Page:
"Twenty years from now you will be more disappointed by the things you didn't do than by the ones you did. So throw off the bowlines.

Sail away from the safe harbor. Catch the trade winds in your sails. Explore. Dream. Discover." -Mark Twain

>> Monday, September 26, 2011

The time I have spent on Ocean so far is time that I would not trade for anything else. I am having so much fun that I wish that this could last forever. The Harvey Gamage is an awesome boat, the crew and are some of the nicest and funniest people I have ever met. I have not stopped laughing and there is not one dull moment with this group.

Within the first night of being on the ship, I knew that the food was going to be good. Our cook Andy is spectacular in the galley, and super nice. He has made everything, from popcorn shrimp, to hamburgers, to r

oast beef, and so much of it that we all fill up. I have had seconds at every meal so far -- it’s just that good. I am amazed that he is able to cook so much, in the small space he has. Every dinner we have had fresh baked bread that he made from scratch, and I just cannot get enough of it! I am so glad that he is our cook because I thought I would end up losing weight on this trip, but instead, I think I will come off Ocean weighing even more!

Two nights ago was our first night watch, and it was a blast! We had the graveyard watch from twelve in the morning to four in the morning, and it was some of the best fun I have spent that early in a day. We all love to have a good time, and when we are together, it is nothing but laughter. However watch is a serious time, so even during the fun, we have to be serious. While on Bow watch, I have to take note of boats, buoy’s, and other objects that come are around our ship so we don’t run into anything. Bow watch is nice too because that’s the time that I get to be with my thoughts, the rolling sea, and the open air. It is calming and relaxing. My favorite part of watch is the helm, which I have done twice. I still have not quite figured out Gamage because she is tricky to steer, but I love knowing the fact that I am controlling a 130 foot schooner on the Atlantic. It takes my breath away every time. While controlling the helm at night, it was a whole different experience. I had to rely on my bow watchers, charts, and a compass. This sort of navigation is completely new to me, but I am learning, and figuring it out.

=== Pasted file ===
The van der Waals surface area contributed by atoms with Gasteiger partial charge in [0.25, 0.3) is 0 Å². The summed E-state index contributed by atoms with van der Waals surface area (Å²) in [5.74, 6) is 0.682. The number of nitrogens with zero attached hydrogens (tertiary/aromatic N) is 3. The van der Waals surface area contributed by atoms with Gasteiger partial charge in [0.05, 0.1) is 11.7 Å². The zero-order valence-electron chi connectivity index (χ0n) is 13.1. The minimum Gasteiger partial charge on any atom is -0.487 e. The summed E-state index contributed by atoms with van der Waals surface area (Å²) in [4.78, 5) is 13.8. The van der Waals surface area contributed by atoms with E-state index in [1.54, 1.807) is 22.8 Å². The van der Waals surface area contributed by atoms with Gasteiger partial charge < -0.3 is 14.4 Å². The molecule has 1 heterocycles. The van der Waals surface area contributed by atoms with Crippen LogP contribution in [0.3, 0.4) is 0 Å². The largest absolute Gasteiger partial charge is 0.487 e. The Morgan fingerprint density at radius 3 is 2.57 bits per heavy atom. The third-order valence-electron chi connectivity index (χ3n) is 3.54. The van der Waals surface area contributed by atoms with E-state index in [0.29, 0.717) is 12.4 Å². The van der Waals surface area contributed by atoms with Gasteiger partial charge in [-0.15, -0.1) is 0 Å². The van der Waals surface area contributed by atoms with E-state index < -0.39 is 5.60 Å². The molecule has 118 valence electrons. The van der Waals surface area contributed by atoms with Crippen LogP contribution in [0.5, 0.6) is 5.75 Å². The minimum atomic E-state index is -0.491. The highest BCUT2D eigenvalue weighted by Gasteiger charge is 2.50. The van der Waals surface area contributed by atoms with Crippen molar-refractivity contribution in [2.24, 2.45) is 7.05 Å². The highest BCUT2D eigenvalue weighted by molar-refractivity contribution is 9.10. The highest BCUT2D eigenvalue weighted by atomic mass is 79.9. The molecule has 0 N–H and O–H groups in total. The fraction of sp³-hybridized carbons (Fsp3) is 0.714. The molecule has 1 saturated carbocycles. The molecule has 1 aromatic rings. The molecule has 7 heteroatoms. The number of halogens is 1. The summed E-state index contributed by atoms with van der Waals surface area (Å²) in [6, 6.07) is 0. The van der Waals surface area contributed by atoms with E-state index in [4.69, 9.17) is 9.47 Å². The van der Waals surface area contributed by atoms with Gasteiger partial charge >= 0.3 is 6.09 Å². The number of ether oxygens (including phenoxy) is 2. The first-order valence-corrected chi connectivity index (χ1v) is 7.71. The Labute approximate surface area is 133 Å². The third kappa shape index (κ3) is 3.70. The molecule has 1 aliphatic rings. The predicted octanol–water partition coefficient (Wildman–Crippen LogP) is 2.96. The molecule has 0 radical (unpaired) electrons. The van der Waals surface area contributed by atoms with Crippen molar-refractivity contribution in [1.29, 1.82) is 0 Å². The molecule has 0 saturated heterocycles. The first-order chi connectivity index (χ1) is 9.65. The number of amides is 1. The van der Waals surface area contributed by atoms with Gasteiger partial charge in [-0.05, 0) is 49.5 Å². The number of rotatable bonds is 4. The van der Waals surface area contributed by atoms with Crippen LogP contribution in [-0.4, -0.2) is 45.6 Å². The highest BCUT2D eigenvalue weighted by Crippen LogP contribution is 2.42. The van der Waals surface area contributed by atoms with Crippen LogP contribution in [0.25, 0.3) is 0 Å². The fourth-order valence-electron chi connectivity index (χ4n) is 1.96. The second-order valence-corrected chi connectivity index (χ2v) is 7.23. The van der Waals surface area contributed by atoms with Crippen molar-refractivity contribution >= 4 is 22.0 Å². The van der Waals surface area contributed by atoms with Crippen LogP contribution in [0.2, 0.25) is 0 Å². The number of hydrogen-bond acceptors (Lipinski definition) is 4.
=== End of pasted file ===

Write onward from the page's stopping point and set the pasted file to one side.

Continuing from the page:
This trip is testing my limits, and pushing me to do my best, but every second of it is an unforgettable journey. I am excited to continue sailing, and see what the ocean has in store for us, and continue on the journey of a lifetime.

-Ryan Saunders